There was a common thread among employers to give higher esteem for the physical workforce, for those who are supporting the everyday life of the cities, among others, bus drivers, food manufacturing workers, public cleaning employees. Employers are continuously thanks those employees who keep up going to their workplace amidst the overwhelming “stay at home” campaign and ensure that vital infrastructures are working in the city and for the country. They give presence bonuses and other financial benefits for every single day in work.
The psychological negative effects of isolation were felt by many of the employers. Informal communication, coffee breaks within companies cannot be substituted with online meetings. Single employees reported worse status, burnt out more quickly than employees with family obligations and children to be supported with home schooling tasks.
Project partners showed most innovation in managing and counterbalancing social workforce distancing. Some introduced informal coffee hours with colleagues, some employers offer morning yoga classes, organised well-being lectures, monitored the coping potential of employees with weekly surveys, while others created a company App to keep contact with and inform employees on vital workplace matters. From those who were monitored 75-80% experienced the changes without problem.
After 5-6 long weeks working from home, people are getting more and more willing to go back to their offices. It automatically raises the question: What are the take away messages for the after Covid-19 period?
As employers had to make sure not to increase conflict between those who must go to their workplaces and those working from home, as both parties were envying the others, they must make sure that the working conditions are well set, and employees feel equal during their working hours.
Partners all agreed that 100% home working would not work, since it requires so much extra effort to maintain the flow of communication among employees. but 1-2 days of home working for office workers could also be a viable option for companies mostly relying on personal contacts and paper-based administration, such as local authorities. Only one-day home working for all employees in the city could reduce the commuting traffic within the city with 20%. It could also support flattening the morning traffic peak, this effect could be good to save, since it would un-burden PT service providers and the road infrastructure a lot. There are other aspects of office work, which has been tested and could be maintained such as online workforce hiring which could save commuting time and pollution in the city.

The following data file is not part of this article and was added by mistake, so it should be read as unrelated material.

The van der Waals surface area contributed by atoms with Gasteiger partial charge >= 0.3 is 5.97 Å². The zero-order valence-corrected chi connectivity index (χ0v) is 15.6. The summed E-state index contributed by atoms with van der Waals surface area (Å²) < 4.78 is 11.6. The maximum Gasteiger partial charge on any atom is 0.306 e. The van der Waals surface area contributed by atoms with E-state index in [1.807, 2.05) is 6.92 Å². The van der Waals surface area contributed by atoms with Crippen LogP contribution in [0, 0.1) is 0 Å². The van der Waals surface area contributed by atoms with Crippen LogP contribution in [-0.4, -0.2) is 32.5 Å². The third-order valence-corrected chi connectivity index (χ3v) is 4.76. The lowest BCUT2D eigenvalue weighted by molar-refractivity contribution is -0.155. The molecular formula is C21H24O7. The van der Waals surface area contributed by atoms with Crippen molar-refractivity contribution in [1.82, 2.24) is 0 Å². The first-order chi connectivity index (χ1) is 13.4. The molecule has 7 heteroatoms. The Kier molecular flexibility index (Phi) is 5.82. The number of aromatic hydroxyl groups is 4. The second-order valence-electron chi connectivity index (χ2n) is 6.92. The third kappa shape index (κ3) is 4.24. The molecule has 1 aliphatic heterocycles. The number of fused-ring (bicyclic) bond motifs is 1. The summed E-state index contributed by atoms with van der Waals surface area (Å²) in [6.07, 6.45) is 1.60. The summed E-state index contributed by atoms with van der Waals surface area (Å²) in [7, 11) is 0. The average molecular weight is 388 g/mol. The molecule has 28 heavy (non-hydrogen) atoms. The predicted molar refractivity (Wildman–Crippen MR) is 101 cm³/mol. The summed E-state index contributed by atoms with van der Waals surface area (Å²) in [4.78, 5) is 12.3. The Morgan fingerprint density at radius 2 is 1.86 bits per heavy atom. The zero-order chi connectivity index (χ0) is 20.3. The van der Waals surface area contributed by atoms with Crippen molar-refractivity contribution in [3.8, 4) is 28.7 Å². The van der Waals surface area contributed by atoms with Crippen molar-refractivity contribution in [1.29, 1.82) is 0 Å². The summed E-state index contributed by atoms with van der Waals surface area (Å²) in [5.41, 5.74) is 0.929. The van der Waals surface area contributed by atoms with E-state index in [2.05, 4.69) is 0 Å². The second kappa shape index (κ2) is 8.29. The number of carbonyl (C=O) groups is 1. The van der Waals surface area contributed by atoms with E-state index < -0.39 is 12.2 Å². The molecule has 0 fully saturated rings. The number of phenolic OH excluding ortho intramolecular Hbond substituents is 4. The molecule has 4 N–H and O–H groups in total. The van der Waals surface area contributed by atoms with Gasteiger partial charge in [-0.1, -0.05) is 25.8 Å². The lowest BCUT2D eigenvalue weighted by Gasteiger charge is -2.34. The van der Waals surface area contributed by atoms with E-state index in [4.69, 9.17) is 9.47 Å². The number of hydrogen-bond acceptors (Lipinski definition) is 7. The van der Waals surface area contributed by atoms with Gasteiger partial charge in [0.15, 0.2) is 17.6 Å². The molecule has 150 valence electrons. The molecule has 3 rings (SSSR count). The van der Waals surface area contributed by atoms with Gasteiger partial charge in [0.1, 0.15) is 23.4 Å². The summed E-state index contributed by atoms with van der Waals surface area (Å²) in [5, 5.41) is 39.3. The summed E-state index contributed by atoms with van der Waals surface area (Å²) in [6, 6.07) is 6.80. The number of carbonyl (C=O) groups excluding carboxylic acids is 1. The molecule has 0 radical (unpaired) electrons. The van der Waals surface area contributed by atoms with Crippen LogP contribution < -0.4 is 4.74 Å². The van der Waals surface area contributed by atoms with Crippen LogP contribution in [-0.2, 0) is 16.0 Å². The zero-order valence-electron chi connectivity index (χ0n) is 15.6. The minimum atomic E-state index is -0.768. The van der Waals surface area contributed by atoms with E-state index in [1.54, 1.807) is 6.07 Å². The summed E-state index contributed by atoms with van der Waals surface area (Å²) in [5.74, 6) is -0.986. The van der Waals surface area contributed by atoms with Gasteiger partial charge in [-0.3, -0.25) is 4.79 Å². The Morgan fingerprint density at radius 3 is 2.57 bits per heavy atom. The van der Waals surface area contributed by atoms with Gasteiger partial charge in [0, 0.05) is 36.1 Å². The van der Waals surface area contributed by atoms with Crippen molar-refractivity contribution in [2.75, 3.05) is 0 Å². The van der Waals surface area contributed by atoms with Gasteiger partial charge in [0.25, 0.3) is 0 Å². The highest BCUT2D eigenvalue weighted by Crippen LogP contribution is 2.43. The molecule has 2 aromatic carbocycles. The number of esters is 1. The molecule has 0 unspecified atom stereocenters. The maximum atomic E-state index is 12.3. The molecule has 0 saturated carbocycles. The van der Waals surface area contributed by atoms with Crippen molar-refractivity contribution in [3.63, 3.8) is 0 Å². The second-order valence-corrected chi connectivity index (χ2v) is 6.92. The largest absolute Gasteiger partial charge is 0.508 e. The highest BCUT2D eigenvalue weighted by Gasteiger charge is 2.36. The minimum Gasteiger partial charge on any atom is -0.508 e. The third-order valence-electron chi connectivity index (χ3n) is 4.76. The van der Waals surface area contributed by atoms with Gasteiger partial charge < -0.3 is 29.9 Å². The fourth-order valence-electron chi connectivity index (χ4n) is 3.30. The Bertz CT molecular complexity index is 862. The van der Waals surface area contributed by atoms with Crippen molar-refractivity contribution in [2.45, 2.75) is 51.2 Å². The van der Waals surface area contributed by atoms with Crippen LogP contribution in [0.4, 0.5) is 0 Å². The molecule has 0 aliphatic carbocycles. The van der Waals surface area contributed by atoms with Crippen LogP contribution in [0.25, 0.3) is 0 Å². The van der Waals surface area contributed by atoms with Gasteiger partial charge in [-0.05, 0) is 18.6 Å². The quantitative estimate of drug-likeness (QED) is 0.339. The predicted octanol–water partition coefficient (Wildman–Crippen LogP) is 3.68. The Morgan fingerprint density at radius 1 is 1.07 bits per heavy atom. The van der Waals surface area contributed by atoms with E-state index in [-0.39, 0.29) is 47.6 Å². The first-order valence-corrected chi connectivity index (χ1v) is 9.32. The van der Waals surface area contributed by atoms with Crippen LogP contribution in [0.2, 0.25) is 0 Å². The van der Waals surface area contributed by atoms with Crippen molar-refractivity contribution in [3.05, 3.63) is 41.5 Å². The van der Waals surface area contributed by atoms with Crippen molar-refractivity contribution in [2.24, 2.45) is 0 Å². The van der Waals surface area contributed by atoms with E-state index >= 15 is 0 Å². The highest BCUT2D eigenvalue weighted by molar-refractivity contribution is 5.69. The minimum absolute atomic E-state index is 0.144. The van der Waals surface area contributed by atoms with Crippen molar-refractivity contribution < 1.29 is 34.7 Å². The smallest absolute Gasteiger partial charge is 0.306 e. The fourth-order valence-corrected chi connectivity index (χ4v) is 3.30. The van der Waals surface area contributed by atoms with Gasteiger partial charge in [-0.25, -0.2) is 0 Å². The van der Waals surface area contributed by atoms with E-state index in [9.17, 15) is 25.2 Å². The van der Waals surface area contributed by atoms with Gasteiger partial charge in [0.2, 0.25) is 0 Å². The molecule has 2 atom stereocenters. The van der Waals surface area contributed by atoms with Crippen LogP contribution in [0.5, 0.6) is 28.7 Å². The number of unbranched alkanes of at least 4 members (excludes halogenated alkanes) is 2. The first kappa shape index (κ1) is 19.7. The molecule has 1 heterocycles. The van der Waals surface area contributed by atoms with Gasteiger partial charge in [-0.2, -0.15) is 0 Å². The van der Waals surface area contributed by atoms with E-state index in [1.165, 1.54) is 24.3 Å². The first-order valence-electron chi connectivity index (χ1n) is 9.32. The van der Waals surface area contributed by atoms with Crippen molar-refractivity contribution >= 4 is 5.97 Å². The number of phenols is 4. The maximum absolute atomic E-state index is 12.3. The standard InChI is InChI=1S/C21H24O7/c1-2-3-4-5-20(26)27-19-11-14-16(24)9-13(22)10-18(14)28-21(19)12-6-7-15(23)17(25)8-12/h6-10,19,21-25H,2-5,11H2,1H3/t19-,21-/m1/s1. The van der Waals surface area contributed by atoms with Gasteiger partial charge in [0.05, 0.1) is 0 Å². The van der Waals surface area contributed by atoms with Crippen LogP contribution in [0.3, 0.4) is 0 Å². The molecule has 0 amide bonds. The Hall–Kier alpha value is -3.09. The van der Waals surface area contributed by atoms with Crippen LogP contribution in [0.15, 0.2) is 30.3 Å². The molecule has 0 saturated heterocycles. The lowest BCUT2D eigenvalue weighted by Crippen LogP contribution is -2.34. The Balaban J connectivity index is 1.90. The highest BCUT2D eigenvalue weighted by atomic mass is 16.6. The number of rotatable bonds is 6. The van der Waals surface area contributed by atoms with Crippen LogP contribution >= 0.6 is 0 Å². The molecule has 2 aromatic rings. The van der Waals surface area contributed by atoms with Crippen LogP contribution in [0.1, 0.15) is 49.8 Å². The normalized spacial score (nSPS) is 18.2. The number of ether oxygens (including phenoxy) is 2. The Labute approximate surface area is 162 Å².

The psychological consequences of the Covid-19 virus for public transport could be devastating. Safety concerns on social distancing and national policy actions, such as the banning of parking fees in every community in Hungary could indeed dissuade commuters from the use of public transport. One of SASMob partners, Pick Szeged Zrt which provides vital services in the food industry is especially concerned by the well-being of their employees. They are eager to ensure that their employees get to work safe and give them extra support to be able to drive in to their workplaces.
There is a risk that provisions provided for employees, intended to be temporary would stay with us. The assistance given by employers to use own car is a temporary support during the Covid-19 virus pandemia, however it works in the opposite direction of sustainable mobility. Also, special measures to make public transport “safe” creates a public awareness for PT as unsafe and unhealthy. After taming Covid-19 virus cities will have to boost marketing and investment to restore the trust and confidence of public transport and to promote public transport as a safe and environmentally friendly commuting option. It is important not to build up excessive fears against public transport because we won’t be able to handle the increased motorised traffic in our cities.